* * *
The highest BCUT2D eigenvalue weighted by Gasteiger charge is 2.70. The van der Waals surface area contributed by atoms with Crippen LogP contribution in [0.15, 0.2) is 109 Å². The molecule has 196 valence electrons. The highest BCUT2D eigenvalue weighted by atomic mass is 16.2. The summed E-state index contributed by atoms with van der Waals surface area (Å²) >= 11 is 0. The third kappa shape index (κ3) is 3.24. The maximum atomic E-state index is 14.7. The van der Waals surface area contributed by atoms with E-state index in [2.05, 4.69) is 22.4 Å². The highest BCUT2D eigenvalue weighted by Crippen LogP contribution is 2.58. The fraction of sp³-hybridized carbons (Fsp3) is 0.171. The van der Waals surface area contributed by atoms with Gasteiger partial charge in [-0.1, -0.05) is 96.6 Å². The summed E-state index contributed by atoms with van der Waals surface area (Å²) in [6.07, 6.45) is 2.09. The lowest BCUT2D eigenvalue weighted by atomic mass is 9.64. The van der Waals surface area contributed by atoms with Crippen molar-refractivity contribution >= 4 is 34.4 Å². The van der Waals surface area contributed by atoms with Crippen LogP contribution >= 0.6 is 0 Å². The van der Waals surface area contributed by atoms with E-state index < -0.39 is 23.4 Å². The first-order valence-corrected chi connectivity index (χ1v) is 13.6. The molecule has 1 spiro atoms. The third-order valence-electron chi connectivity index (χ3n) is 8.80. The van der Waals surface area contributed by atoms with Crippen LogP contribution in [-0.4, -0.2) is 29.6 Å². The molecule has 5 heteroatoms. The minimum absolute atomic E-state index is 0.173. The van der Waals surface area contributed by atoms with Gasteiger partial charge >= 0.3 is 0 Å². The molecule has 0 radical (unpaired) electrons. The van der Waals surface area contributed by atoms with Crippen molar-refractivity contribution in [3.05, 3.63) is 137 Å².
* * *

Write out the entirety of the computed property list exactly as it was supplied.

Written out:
The highest BCUT2D eigenvalue weighted by Gasteiger charge is 2.70. The van der Waals surface area contributed by atoms with Crippen LogP contribution in [0.15, 0.2) is 109 Å². The molecule has 196 valence electrons. The highest BCUT2D eigenvalue weighted by atomic mass is 16.2. The summed E-state index contributed by atoms with van der Waals surface area (Å²) >= 11 is 0. The third kappa shape index (κ3) is 3.24. The maximum atomic E-state index is 14.7. The van der Waals surface area contributed by atoms with E-state index in [2.05, 4.69) is 22.4 Å². The highest BCUT2D eigenvalue weighted by Crippen LogP contribution is 2.58. The fraction of sp³-hybridized carbons (Fsp3) is 0.171. The van der Waals surface area contributed by atoms with Gasteiger partial charge in [-0.1, -0.05) is 96.6 Å². The summed E-state index contributed by atoms with van der Waals surface area (Å²) in [6.07, 6.45) is 2.09. The lowest BCUT2D eigenvalue weighted by atomic mass is 9.64. The van der Waals surface area contributed by atoms with Crippen molar-refractivity contribution >= 4 is 34.4 Å². The van der Waals surface area contributed by atoms with Crippen LogP contribution >= 0.6 is 0 Å². The van der Waals surface area contributed by atoms with E-state index < -0.39 is 23.4 Å². The first-order valence-corrected chi connectivity index (χ1v) is 13.6. The molecule has 1 spiro atoms. The third-order valence-electron chi connectivity index (χ3n) is 8.80. The van der Waals surface area contributed by atoms with Crippen LogP contribution in [-0.4, -0.2) is 29.6 Å². The molecule has 5 heteroatoms. The minimum absolute atomic E-state index is 0.173. The van der Waals surface area contributed by atoms with Gasteiger partial charge >= 0.3 is 0 Å². The molecule has 0 radical (unpaired) electrons. The van der Waals surface area contributed by atoms with Crippen molar-refractivity contribution in [3.05, 3.63) is 137 Å².